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Topic:
Reliable wireless bridge
This thread has 18 replies. Displaying posts 16 through 19.
Post 16 made on Thursday November 9, 2017 at 08:56
buzz
Select Member
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May 2003
2,314
On November 9, 2017 at 00:59, Impaqt said...
haven't had any need to do a mesh setup for wifi at all yet. I dont quite understand the appeal for a home.

A typical consumer "repeater" has only one set of radios and can't multi-task. It receives a packet, flips to transmit mode, then broadcasts that packet. By design, this will cut speed in half -- each time that a packet traverses a repeater. Mesh access points can simultaneously send and receive. The mesh attempts to find a minimum time path through the mesh. Traversing a mesh node implies a slight latency, not a wait for the whole packet to arrive before sending delay. If a node goes down, the mesh will work out a new topology.

The appeal is that one does not need to run wires and a wireless mesh will minimize the performance hit compared to the "repeater" approach. Of course, wired is always faster and more robust -- when practical. Mesh is a great solution for renters.

In the real world things are not quite as rosy as implied above: Here are some thoughts

My experience with mesh has been much better than with simple repeaters -- but I will always wire when practical. While I will encounter previously deployed repeater systems, I have only installed one "repeater" (at the customer's insistence because it was already onsite), but I regret that decision because it has caused trouble.

Some of the products will attempt to use dual band to work out a "backbone" scheme. This approach will avoid many of the collisions. and could improve roaming.

Some further food for thought, but note that this review is using the older, not the current Eero product.

Slightly related to the above:

802.11r
Apple devices and roaming
Post 17 made on Thursday November 9, 2017 at 09:44
goldenzrule
Loyal Member
Joined:
Posts:
July 2007
7,169
On November 9, 2017 at 08:56, buzz said...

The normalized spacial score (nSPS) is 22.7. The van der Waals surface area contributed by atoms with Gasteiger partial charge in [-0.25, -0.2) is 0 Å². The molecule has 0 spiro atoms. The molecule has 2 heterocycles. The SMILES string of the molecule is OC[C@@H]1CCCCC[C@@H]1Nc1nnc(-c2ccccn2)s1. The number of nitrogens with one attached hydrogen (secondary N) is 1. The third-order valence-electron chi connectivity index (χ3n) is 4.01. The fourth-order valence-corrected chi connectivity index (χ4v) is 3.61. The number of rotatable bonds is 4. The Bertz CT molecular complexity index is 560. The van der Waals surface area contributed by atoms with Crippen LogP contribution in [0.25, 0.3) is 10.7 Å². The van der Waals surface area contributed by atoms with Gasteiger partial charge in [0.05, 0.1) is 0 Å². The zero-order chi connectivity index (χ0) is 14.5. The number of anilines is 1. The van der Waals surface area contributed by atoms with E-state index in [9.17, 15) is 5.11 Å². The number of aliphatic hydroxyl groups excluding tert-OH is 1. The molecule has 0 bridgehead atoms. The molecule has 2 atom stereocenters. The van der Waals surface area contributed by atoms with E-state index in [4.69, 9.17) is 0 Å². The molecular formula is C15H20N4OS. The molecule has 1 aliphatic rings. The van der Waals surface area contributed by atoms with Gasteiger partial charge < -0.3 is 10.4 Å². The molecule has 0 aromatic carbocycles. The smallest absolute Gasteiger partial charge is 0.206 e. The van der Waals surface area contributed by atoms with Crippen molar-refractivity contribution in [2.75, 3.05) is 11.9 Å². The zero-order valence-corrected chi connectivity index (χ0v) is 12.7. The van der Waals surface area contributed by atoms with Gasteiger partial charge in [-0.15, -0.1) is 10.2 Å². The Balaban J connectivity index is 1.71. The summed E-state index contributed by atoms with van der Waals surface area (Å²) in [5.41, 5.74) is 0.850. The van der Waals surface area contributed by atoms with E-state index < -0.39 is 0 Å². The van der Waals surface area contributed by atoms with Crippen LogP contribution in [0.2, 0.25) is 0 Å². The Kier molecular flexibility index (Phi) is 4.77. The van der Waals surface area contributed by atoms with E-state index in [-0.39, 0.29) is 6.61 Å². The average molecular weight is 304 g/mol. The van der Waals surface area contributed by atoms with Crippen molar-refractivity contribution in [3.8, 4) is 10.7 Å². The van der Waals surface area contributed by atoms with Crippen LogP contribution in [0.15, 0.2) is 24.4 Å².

A typical consumer "repeater" has only one set of radios and can't multi-task. It receives a packet, flips to transmit mode, then broadcasts that packet. By design, this will cut speed in half -- each time that a packet traverses a repeater. Mesh access points can simultaneously send and receive. The mesh attempts to find a minimum time path through the mesh. Traversing a mesh node implies a slight latency, not a wait for the whole packet to arrive before sending delay. If a node goes down, the mesh will work out a new topology.

The appeal is that one does not need to run wires and a wireless mesh will minimize the performance hit compared to the "repeater" approach. Of course, wired is always faster and more robust -- when practical. Mesh is a great solution for renters.

In the real world things are not quite as rosy as implied above: Here are some thoughts

My experience with mesh has been much better than with simple repeaters -- but I will always wire when practical. While I will encounter previously deployed repeater systems, I have only installed one "repeater" (at the customer's insistence because it was already onsite), but I regret that decision because it has caused trouble.

Some of the products will attempt to use dual band to work out a "backbone" scheme. This approach will avoid many of the collisions. and could improve roaming.

Some further food for thought, but note that this review is using the older, not the current Eero product.

Slightly related to the above:

802.11r
Apple devices and roaming

Great post
Post 18 made on Thursday November 9, 2017 at 10:51
Impaqt
RC Moderator
Joined:
Posts:
October 2002
5,517
Thank you for the detail info Buzz. I'm certainly familiar with the benefits of Mesh vs. WDS vs. Repeaters. Regardless, that post is sure to help lots of folks.

I've jsut found that most homes either DO have usable infrastructure or a path to get new wires if need be. worst case scenario I usually run into can be solved with a single wireless bridge. (Or even Moca or Powerline in some cases)
I'm no engineer, but I did stay at a Motel 6 last night!
OP | Post 19 made on Thursday November 9, 2017 at 22:03
dalto
Long Time Member
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Posts:
July 2005
425
On November 9, 2017 at 06:01, Don Heany said...
Thanks folks! dalto- sorry to’ve jacked this, how did you make out with Eero? We’ve done two Pro deployments that worked great...

As a simple to deploy and effective mesh network it worked great in the limited testing I did.

As a wireless bridge to an existing wireless network it worked not at all. It requires a wired eero to use as a gateway so to use it as a bridge on an existing network you need two of them setup in bridge mode. Of course you would end up with a second wireless network in this case.

So I am going to have to keep searching for a reliable wireless bridge.
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